Curbside Composting Program
City of Athens Curbside Composting Program
All non-commercial residents are automatically enrolled in the Curbside Composting Program. Residents will receive a composting container delivered to their address and the compost fee will appear on the regular utility bill. There are no additional steps a resident must take in order to be part of the program.
How Does it Work?
You will receive a composting container delivered by Rumpke. Throughout the week add your organic waste to the container. Place our composting container at the curb along with you trash and recycling on your typical trash pickup day. It’s that simple! A guide will be included with your container when you receive it.
Why is the Program Important?
The goal of the Curbside Composting Program is to divert compostable waste material from the landfill. A typical American family’s trash includes up to 30% compostable material. This organic material can be used again, but instead is sent tot eh landfill where it is no longer usable and contributes to greenhouse gases such as methane. The Environmental Protection Agency (EPA) estimates that municipal solid waste (MSW) landfills are the third-largest source of human-related methane emissions in the United States, accounting for approximately 15.1 percent of these emissions.
What does it cost?
The cost of the program is $8.42 per month for the provided Rumpke container. The cost will be added to your trash/recycling bill.
What if I don’t want to participate?
We understand that the program may not be right for everyone. Many people already compost for their own personal use, and we think that is great! Others are not able to compost for separate reasons. If you do not want to participate, send an email to firstname.lastname@example.org with your request. Make sure you include your name and the address(es) that you want to opt out. It is also helpful to include your account number. We will remove your address and the charge will be removed on the next billing cycle. If you have already received a composting container it must be returned before billing stops. Once you have received confirmation and instructions, place your container with your trash and recycling on your designated day and it will be picked up.
How do I compost in the kitchen?
One option is to keep the compost bucket provided to you by the program in your kitchen and put food waste directly in it. If don’t want your 5-gallon bucket to be inside your kitchen, you can store it outside and keep a smaller container on your countertop (or inside your fridge or freezer to stop odors and bugs). This option is convenient because you can have it next to when you are preparing meals and creating food scraps. You can use anything from a more decorative container sold specially as a countertop compost bin to a discarded yogurt tub.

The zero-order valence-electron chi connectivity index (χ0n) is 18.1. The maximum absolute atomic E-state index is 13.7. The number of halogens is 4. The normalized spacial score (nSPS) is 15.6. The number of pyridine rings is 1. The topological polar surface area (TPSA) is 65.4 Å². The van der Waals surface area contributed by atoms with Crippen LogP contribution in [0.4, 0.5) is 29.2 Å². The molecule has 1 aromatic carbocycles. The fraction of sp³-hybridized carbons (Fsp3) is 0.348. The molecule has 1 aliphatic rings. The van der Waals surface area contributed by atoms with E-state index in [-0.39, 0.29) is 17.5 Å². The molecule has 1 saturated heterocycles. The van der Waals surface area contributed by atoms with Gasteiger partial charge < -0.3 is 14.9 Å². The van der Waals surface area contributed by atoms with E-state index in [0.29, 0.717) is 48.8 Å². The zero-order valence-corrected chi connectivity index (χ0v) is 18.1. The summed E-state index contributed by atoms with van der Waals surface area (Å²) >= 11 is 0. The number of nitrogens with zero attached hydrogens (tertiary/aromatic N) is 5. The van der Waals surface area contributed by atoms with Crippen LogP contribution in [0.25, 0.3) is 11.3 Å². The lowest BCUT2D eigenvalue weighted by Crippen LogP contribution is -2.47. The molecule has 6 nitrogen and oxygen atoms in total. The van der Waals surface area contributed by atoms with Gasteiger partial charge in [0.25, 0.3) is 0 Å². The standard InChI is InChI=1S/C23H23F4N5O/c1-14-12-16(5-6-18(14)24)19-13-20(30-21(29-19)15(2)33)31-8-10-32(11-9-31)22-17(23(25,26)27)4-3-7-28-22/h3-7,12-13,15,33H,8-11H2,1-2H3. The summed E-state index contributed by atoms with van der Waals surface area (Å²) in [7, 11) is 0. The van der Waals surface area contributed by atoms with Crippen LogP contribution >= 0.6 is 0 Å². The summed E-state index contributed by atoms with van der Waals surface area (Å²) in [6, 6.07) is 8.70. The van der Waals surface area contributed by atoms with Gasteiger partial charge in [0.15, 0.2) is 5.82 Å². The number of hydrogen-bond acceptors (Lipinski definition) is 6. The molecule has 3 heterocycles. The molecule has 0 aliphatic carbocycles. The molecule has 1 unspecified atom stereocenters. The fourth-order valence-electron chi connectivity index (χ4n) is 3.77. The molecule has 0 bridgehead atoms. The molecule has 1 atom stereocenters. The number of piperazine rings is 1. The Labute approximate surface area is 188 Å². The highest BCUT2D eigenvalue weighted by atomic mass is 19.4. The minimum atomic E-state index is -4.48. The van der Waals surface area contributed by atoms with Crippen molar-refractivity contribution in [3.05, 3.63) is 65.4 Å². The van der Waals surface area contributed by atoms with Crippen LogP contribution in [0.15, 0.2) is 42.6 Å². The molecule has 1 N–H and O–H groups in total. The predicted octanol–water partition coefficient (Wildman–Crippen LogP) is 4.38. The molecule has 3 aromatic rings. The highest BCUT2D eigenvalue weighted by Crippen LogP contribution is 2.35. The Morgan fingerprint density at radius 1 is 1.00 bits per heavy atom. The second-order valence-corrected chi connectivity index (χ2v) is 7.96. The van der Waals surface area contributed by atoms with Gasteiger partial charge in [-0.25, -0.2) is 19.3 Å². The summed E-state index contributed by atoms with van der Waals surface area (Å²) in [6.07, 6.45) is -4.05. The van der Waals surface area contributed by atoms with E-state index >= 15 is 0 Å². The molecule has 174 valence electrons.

Over time, you will figure out what works best for you and your household! Rural Action is available to answer any questions you may have about how to integrate composting more easily into your kitchen.
But, composting is gross and smelly...
There can be some odor and “yuck factor” involved with composting. But there are things you can do to help prevent these things. Storing your food scraps in the fridge or freezer until they go out to the curb will stop bugs from getting to them and odors from stinking up your kitchen. Containers with charcoal filters, which can be purchased separately, help contain odors, too.
Maybe thinking of composting this way also helps: the food waste that is going in your compost bucket has always been in your kitchen, but before it was just mixed in with your other trash. So you are not creating new waste, now it’s just in a different place.
What happens to the food scraps that I put in my bucket?
Once your bucket, containing only acceptable material, is set at the curb, Rumpke takes the material in their collection vehicle and delivers it to Athens Hocking Recycling Center's composting facility at 5991 Industrial Dr. in The Plains. Wood chips are added to the food scraps, and it is processed there for 3-6 months before it turns into a soil amendment. The finished product is then available for sale to the public.